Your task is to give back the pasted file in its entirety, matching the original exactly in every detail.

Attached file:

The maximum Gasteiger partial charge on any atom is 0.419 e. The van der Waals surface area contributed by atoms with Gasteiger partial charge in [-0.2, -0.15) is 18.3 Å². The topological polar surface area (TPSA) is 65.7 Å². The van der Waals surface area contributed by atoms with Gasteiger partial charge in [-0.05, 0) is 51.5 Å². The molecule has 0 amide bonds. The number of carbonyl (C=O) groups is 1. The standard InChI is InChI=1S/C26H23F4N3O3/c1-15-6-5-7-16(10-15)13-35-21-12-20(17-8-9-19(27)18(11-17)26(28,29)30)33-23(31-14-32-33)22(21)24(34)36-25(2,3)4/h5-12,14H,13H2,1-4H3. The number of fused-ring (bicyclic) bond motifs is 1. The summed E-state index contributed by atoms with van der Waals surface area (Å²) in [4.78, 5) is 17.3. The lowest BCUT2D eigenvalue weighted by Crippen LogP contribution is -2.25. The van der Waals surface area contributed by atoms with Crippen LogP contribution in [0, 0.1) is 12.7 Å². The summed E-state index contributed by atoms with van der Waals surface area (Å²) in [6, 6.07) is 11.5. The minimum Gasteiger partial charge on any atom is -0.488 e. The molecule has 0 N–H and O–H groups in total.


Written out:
The maximum Gasteiger partial charge on any atom is 0.419 e. The van der Waals surface area contributed by atoms with Gasteiger partial charge in [-0.2, -0.15) is 18.3 Å². The topological polar surface area (TPSA) is 65.7 Å². The van der Waals surface area contributed by atoms with Gasteiger partial charge in [-0.05, 0) is 51.5 Å². The molecule has 0 amide bonds. The number of carbonyl (C=O) groups is 1. The standard InChI is InChI=1S/C26H23F4N3O3/c1-15-6-5-7-16(10-15)13-35-21-12-20(17-8-9-19(27)18(11-17)26(28,29)30)33-23(31-14-32-33)22(21)24(34)36-25(2,3)4/h5-12,14H,13H2,1-4H3. The number of fused-ring (bicyclic) bond motifs is 1. The summed E-state index contributed by atoms with van der Waals surface area (Å²) in [4.78, 5) is 17.3. The lowest BCUT2D eigenvalue weighted by Crippen LogP contribution is -2.25. The van der Waals surface area contributed by atoms with Crippen LogP contribution in [0, 0.1) is 12.7 Å². The summed E-state index contributed by atoms with van der Waals surface area (Å²) in [6, 6.07) is 11.5. The minimum Gasteiger partial charge on any atom is -0.488 e. The molecule has 0 N–H and O–H groups in total.